After due consideration Dick replied that perhaps on the whole a month or two in the country would do his brother some good; though, to be sure, if he were missed from Bath, some people might be found ready to say that he was overcome by the blow of his rejection by Miss Linley. Charles’s eyes gleamed at the prospect of being thus singled out for distinction; and Dick knew why they were gleaming. He knew that his brother would certainly hurry away to the seclusion of the country before it would be too late—before people would cease talking of Miss Linley and the desolation that her cruelty had wrought. He knew that Charles would feel that, if people failed to associate the incident of his withdrawal from Bath with the announcement of the choice of Miss Linley, he might as well remain at his home.

“I shall go, Dick—I feel that I must go,” murmured Charles. “Let people say what they will, I must go. I have no doubt that tongues will wag when it is known that I have gone. I would not make the attempt to conceal the fact that I have gone, and I hope that you will never stoop to pander with the truth in this matter, Richard.”

“If you insist on my telling the truth, of course I shall do so; but I see no reason why I should depart from an ordinary and reasonable course of prevarication,” said Dick, with a shrug.

“Not for the world!” cried Charles anxiously. “No, brother; the truth must be told. I lay it upon you to tell the truth.”

“’Twill be a strain at first,” said Dick doubtfully—musingly, as if balancing a point of great nicety in his mind. “Still, one should be ready to make some sacrifice for one’s brother: one should be ready at his bidding to make a departure even from a long-cherished habit. Yes, Charles, I love you so well that I’ll e’en tell the truth at your bidding.”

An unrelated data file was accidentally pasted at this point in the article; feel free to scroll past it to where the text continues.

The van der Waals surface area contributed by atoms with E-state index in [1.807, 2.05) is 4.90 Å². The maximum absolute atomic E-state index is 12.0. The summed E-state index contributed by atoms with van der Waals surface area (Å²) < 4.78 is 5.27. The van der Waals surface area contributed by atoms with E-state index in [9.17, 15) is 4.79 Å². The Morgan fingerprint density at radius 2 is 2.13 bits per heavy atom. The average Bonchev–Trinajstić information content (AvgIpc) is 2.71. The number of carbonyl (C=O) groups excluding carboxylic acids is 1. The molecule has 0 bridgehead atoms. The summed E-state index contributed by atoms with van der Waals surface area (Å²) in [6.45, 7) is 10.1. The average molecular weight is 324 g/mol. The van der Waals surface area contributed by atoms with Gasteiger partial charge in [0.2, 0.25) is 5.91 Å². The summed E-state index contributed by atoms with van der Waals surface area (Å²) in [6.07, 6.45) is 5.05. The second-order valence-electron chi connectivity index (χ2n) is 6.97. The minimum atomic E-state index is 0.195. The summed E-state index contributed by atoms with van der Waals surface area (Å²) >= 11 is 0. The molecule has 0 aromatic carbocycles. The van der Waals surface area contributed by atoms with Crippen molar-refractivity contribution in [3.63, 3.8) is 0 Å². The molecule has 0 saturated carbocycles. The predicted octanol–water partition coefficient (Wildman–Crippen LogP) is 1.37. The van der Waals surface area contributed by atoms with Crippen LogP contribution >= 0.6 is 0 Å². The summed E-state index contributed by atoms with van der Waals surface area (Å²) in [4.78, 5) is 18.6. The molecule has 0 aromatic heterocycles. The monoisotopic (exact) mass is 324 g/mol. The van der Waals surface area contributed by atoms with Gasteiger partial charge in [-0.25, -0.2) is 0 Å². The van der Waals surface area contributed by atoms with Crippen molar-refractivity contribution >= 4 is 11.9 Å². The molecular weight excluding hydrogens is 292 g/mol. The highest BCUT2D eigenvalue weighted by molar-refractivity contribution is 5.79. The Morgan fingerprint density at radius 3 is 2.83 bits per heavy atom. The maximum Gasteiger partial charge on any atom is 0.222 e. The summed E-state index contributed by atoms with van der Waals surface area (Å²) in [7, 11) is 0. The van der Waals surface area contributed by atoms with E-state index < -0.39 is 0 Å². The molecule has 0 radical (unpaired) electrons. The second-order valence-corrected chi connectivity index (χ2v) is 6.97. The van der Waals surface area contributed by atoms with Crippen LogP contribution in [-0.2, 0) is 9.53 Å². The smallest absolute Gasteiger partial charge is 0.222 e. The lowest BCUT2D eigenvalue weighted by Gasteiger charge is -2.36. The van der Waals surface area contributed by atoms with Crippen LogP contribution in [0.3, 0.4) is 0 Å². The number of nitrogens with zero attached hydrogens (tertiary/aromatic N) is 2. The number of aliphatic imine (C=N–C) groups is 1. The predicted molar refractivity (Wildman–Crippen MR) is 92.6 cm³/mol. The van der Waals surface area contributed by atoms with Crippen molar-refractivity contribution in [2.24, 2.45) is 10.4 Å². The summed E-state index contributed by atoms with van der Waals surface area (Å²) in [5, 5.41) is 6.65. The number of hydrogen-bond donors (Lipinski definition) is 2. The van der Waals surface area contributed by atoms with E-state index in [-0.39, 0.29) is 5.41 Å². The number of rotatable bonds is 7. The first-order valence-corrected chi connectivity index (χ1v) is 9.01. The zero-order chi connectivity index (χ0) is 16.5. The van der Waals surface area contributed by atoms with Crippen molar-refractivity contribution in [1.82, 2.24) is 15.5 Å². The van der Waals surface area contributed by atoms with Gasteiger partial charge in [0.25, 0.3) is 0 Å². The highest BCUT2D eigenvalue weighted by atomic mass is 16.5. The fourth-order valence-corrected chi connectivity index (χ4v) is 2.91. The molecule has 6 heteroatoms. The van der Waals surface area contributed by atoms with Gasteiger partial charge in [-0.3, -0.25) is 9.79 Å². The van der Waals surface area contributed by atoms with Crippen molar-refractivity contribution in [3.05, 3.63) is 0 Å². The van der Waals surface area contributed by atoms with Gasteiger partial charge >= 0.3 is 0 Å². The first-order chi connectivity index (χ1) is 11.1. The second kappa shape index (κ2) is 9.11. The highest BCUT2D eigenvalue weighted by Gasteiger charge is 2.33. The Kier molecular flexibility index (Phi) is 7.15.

“God bless you, Dick—God bless you!” said Charles with real tears in his eyes and a tremolo note in his voice as he turned away. He never could understand his brother’s humour.

“Hasten and pack your bag, and get off at once, or people will cease to be suspicious, and disbelieve me when I tell them the true story of your wrongs,” said Dick. “It would be very discouraging to me to find that my deviation into the truth is not credited. You can send your poem to the Advertiser from the country; mind that you append to it the name of your place of concealment.”

Charles lagged. He seemed a little taken aback.

“The verses would lose half their value unless they were dated from some place of concealment,” Dick insisted.

“I perceive now that that is so,” said Charles. “But, unhappily, it did not occur to me when I sent the verses to the editor an hour ago.”

“What! you have sent them already?” cried Dick. “Oh, dear brother, you need no instruction from me as to the acting of the rôle of the complete lover. I will see that your grief receives the most respectful attention in your absence. Let that thought make you happy. It will be my study to see that you are referred to in the highest circles as the unhappy swain. By the way, would you wish it to be understood that you are Damon, or do you prefer to be associated with the sentiments of Corydon?”

“I have not fully considered that question,” said Charles seriously.

“What! Ah, well, perhaps it would be unreasonable to expect you to make up your mind in a hurry. But since both the shepherds express the sentiment of their grief with commendable unanimity, you cannot be prejudiced by being associated with either.”

Charles went away very thoughtfully.

For the remainder of the afternoon Dick found himself advanced to the position of confidant in relation to several other young men, and at least two elderly gentlemen. He was amazed to find how closely the tale poured into his sympathetic ear by every one of the young men resembled that confided to him by his brother. And there was not one of them who had not made some attempt to embody his sentiment in a pastoral poem. All the poems were alike in their artificiality. He felt that he was hearing, not six different poems read once over, but one indifferent poem read six times over.